I really enjoyed listening to the Hunger Games, and cant wait for the sequel to come out. Ethical Dilemas, and a very tight plot make this book enjoyable.
Audible listener who's grateful for a long commute!
"Katniss" is a perennial plant native to North America that flourishes in forrest lakes, ponds and wetlands. It has beautiful, delicate flowers; leafs shaped like arrows; and roots that are easily harvested and eaten like potatoes. Katniss is very difficult to cultivate, so it's generally harvested from the wild (Source: Unites States Department of Agriculture Natural Resources Conservation Service, Sagittaria latifolia Willd, at the USDA gov website, plants tab, 2013). "Ever" can mean always, or at any time - and "deen" is Scottish for "done".
Both names are apt metaphors for the hero of this dystopian novel, Katniss Everdeen. Katniss, after the cruel death of her father in a coal mine explosion in "The Seam" of District 12, becomes the sole support of her shattered mother and younger sister, Prim. Katniss is 11. She becomes skilled at hunting food for her family, and is an expert archer.
When Katniss turns 12, she is entered into an annual drawing to compete to the death with other teenagers. At 16, she takes Prim's place in the nationally televised games, along with Peeta Mellark, the boy tribute from the former Appalachia. Her life is on the line, and winning will guarantee that her mother and sister will never want again.
Katniss Everdeen, as metaphor, is forever beautiful, life sustaining, and wild.
Suzanne Collins' "The Hunger Games" (2008) is the story of that competition. The book reminded me a bit of Paul Michael Glaser's 1987 adaptation of Richard Bachman/Stephen King's "The Running Man" (1982). "The Hunger Games" totalitarian government, Panem, is more even more brutal and horrifying, though - at least game participants in "The Running Man" are adults. "The Hunger Games" was very unlike the Bachman/King novel itself, except in the overall theme of a dystopian future and a game - and those are both found in Shirley Jackson's 1948 short story, "The Lottery."
"The Hunger Games" is written in the present tense, which made it a very difficult text read for me. In fact, I gave up on it halfway through, much to my kids' disappointment. They both loved it, and kept telling me I needed to finish. Listening to the book worked very well for me, and I am glad that I started at the beginning and listened to the whole book. I wasn't enamored about the narration itself, though - Carolyn McCormick sometimes slipped into different Katniss voices, and not when changing tones was appropriate for the narrative.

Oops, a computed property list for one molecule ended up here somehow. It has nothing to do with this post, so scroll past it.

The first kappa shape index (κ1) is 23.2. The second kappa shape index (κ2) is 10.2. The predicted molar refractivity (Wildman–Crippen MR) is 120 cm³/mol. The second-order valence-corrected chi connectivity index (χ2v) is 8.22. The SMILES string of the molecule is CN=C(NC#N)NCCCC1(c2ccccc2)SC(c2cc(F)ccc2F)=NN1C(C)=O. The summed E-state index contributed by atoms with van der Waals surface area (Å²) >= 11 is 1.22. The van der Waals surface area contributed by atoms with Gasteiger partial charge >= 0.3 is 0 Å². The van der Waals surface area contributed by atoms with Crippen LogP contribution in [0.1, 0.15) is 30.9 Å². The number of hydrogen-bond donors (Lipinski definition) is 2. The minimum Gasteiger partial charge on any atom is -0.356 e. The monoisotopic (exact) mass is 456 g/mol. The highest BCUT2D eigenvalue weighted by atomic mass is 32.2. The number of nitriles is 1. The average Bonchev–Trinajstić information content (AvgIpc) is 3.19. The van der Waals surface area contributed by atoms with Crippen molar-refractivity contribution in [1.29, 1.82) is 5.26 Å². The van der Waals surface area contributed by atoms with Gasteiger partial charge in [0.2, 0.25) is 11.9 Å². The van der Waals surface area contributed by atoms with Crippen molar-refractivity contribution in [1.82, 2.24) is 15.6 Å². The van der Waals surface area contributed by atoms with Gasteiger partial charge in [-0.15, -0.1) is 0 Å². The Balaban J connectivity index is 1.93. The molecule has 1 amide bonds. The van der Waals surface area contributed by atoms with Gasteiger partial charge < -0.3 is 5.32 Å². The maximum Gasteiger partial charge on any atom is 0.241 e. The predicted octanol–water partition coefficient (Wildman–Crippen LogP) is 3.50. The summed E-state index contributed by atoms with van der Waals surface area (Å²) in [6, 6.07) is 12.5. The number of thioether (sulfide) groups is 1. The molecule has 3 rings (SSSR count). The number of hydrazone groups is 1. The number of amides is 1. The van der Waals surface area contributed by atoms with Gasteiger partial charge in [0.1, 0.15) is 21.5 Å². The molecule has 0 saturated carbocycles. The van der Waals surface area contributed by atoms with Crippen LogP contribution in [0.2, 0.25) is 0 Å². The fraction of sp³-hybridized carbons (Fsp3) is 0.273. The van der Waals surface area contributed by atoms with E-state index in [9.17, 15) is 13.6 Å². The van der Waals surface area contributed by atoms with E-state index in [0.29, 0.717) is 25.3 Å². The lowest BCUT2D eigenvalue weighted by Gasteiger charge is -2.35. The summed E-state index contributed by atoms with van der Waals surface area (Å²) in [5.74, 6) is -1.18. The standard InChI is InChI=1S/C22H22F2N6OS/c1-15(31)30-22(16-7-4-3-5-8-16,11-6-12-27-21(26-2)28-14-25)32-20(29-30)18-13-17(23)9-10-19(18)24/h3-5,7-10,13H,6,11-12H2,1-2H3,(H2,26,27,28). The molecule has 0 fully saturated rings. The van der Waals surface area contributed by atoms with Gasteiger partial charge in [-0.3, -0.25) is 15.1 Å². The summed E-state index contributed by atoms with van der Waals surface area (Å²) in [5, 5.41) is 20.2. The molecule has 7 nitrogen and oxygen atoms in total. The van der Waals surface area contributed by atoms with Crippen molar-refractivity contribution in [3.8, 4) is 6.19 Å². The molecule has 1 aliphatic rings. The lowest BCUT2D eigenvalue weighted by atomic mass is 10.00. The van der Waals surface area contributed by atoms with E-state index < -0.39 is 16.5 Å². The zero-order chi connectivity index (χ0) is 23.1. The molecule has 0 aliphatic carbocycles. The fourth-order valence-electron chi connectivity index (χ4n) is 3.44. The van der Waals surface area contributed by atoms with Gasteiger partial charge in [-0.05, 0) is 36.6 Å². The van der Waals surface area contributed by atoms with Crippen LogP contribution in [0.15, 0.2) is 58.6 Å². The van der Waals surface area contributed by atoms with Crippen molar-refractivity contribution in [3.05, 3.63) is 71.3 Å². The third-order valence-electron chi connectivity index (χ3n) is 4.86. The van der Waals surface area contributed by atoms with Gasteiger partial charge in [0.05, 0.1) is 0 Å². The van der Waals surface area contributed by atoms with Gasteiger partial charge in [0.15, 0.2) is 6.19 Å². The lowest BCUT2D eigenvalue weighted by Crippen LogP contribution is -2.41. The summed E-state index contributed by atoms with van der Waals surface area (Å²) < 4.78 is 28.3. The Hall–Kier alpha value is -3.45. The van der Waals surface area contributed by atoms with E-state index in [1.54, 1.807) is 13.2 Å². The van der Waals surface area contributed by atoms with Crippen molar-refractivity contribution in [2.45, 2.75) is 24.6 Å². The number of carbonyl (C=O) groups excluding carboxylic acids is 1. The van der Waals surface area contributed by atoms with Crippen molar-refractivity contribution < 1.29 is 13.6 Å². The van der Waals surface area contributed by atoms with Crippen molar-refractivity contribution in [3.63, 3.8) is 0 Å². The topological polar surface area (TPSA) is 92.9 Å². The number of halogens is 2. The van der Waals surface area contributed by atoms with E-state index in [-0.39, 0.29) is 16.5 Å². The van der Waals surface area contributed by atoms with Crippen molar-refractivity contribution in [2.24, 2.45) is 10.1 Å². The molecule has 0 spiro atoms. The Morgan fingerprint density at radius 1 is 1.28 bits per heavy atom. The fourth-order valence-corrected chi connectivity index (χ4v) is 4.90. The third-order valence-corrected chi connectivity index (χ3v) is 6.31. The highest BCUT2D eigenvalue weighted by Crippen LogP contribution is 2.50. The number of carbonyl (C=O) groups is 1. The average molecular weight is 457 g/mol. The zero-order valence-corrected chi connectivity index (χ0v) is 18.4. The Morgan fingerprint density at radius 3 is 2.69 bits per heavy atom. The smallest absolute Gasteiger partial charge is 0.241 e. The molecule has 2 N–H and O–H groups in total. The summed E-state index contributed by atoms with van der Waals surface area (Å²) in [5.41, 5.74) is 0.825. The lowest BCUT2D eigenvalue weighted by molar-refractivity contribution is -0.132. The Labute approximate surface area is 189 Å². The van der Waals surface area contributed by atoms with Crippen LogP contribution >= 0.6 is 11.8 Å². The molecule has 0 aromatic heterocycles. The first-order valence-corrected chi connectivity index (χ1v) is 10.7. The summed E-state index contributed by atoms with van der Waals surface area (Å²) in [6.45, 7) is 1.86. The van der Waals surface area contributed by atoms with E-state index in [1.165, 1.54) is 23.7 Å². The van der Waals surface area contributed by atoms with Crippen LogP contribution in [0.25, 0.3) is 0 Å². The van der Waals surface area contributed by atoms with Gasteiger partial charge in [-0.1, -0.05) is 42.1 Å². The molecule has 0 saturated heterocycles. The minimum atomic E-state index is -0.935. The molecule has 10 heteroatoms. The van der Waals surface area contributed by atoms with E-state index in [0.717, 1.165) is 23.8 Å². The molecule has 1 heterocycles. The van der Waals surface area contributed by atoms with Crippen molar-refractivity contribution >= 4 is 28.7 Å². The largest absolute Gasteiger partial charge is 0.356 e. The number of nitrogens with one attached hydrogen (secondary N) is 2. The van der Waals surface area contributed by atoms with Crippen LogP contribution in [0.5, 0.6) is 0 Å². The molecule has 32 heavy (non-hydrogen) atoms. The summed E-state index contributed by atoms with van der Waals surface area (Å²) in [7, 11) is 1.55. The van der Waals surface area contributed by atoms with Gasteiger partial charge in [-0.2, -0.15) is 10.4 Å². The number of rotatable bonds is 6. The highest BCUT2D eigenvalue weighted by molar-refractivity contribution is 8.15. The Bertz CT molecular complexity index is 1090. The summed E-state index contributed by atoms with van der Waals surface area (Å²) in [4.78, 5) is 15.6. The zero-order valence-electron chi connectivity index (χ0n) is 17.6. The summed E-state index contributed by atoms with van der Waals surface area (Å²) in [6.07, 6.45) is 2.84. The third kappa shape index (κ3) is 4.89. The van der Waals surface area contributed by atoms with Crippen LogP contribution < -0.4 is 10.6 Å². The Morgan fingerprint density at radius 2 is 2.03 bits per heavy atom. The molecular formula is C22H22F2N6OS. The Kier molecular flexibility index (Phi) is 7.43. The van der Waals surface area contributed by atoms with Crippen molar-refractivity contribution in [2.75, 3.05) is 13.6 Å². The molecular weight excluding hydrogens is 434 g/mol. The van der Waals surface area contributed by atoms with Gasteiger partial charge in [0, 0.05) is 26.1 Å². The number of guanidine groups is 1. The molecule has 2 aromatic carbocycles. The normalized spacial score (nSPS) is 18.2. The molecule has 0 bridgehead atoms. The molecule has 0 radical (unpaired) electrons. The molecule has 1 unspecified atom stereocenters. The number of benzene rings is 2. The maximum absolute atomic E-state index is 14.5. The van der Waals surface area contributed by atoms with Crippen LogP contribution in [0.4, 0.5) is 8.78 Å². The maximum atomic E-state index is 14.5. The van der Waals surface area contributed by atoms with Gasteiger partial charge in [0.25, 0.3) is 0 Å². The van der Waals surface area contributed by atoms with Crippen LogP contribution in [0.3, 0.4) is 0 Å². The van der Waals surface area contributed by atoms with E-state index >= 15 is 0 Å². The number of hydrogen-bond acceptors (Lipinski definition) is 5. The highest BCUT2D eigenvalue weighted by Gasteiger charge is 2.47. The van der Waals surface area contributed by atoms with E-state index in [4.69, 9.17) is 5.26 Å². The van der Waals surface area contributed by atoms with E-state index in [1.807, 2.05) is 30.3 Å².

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I am an adult - but keep hearing how good this book is. It probably is. The narrator is just awful. Why can't these be directed better? How can anyone possibly stay interested in a voice & reading like that?
I actually read this book cause I was too impatient to keep listening to it. The suspense was incredible. I thought that it couldn't get more suspenseful, and then there would be another catastrophe that would befall the characters. I just wish that the 2nd one would already be out!!
The Hunger Games was only okay in my opinion. I found it hard to identify with the main character; she is cold and selfish with few positive traits. The author didn't flush out her character very well, I didn't really feel like I knew her at all and she kept doing things that were contradictory to other aspects of her personality. The other characters were developed even less; the author made little attempt to bring them to life or even give them a back story. They were also not consistent with their character. The story itself was an interesting concept but also hard to buy. I think this author could do with a few courses in psychology and sociology to get a better understanding of how humans work. I really don't feel there is a very good resolution to this book, it just kind of ends. I think the author was hoping to make you want to read her next book by doing this, but it failed to do that for me.
Both my sweetheart and I blew through this book in a day and a half. We were both enthralled, which is saying something for a book billed as a young adult novel.
I'm surprised this book and the sequel haven't picked up more steam with the general public. I only came across it when a different author referenced it in her blog.
This is a book that deserves to be widely read.